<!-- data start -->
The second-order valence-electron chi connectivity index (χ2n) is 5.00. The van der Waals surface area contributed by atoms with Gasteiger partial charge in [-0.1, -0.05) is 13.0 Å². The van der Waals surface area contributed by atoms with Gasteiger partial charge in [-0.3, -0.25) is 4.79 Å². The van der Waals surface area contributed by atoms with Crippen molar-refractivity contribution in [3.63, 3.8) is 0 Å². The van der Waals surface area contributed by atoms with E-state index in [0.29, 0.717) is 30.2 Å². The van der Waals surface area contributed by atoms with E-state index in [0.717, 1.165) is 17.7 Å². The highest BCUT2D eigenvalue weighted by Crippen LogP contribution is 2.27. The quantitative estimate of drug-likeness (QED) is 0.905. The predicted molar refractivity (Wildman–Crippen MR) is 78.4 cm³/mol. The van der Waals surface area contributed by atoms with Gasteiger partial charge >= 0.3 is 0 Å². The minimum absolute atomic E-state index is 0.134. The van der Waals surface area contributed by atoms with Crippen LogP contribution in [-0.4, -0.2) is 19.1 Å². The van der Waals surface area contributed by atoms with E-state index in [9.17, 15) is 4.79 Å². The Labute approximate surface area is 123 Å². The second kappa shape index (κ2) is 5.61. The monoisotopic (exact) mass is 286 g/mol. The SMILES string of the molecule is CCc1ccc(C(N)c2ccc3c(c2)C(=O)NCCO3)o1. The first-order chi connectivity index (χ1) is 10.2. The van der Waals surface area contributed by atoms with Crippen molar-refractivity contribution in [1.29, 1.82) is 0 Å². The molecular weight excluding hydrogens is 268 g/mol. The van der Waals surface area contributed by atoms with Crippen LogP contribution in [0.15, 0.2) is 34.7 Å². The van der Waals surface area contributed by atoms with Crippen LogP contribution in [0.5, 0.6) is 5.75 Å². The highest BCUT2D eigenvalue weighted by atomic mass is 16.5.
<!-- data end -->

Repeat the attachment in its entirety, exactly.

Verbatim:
The second-order valence-electron chi connectivity index (χ2n) is 5.00. The van der Waals surface area contributed by atoms with Gasteiger partial charge in [-0.1, -0.05) is 13.0 Å². The van der Waals surface area contributed by atoms with Gasteiger partial charge in [-0.3, -0.25) is 4.79 Å². The van der Waals surface area contributed by atoms with Crippen molar-refractivity contribution in [3.63, 3.8) is 0 Å². The van der Waals surface area contributed by atoms with E-state index in [0.29, 0.717) is 30.2 Å². The van der Waals surface area contributed by atoms with E-state index in [0.717, 1.165) is 17.7 Å². The highest BCUT2D eigenvalue weighted by Crippen LogP contribution is 2.27. The quantitative estimate of drug-likeness (QED) is 0.905. The predicted molar refractivity (Wildman–Crippen MR) is 78.4 cm³/mol. The van der Waals surface area contributed by atoms with Gasteiger partial charge >= 0.3 is 0 Å². The minimum absolute atomic E-state index is 0.134. The van der Waals surface area contributed by atoms with Crippen LogP contribution in [-0.4, -0.2) is 19.1 Å². The van der Waals surface area contributed by atoms with E-state index in [9.17, 15) is 4.79 Å². The Labute approximate surface area is 123 Å². The second kappa shape index (κ2) is 5.61. The monoisotopic (exact) mass is 286 g/mol. The SMILES string of the molecule is CCc1ccc(C(N)c2ccc3c(c2)C(=O)NCCO3)o1. The first-order chi connectivity index (χ1) is 10.2. The van der Waals surface area contributed by atoms with Crippen molar-refractivity contribution in [1.29, 1.82) is 0 Å². The molecular weight excluding hydrogens is 268 g/mol. The van der Waals surface area contributed by atoms with Crippen LogP contribution in [0.15, 0.2) is 34.7 Å². The van der Waals surface area contributed by atoms with Crippen LogP contribution in [0.5, 0.6) is 5.75 Å². The highest BCUT2D eigenvalue weighted by atomic mass is 16.5.